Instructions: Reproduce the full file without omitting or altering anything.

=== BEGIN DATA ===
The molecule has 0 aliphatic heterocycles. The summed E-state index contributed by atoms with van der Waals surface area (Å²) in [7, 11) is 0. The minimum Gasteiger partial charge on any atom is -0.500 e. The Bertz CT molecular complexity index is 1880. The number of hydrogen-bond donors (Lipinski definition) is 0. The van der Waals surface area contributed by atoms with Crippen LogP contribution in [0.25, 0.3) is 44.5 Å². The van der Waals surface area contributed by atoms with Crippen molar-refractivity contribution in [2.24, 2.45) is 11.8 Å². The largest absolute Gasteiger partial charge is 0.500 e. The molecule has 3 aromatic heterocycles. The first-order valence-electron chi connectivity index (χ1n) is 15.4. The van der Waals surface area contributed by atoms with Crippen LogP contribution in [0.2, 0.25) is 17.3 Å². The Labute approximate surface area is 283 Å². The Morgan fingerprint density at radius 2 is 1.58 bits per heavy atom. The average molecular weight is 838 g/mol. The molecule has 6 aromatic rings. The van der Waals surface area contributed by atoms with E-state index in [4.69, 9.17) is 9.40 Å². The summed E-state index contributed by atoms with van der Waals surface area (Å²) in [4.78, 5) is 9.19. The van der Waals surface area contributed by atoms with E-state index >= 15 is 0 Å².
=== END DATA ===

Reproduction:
The molecule has 0 aliphatic heterocycles. The summed E-state index contributed by atoms with van der Waals surface area (Å²) in [7, 11) is 0. The minimum Gasteiger partial charge on any atom is -0.500 e. The Bertz CT molecular complexity index is 1880. The number of hydrogen-bond donors (Lipinski definition) is 0. The van der Waals surface area contributed by atoms with Crippen LogP contribution in [0.25, 0.3) is 44.5 Å². The van der Waals surface area contributed by atoms with Crippen molar-refractivity contribution in [2.24, 2.45) is 11.8 Å². The largest absolute Gasteiger partial charge is 0.500 e. The molecule has 3 aromatic heterocycles. The first-order valence-electron chi connectivity index (χ1n) is 15.4. The van der Waals surface area contributed by atoms with Crippen LogP contribution in [0.2, 0.25) is 17.3 Å². The Labute approximate surface area is 283 Å². The Morgan fingerprint density at radius 2 is 1.58 bits per heavy atom. The average molecular weight is 838 g/mol. The molecule has 6 aromatic rings. The van der Waals surface area contributed by atoms with E-state index in [4.69, 9.17) is 9.40 Å². The summed E-state index contributed by atoms with van der Waals surface area (Å²) in [4.78, 5) is 9.19. The van der Waals surface area contributed by atoms with E-state index >= 15 is 0 Å².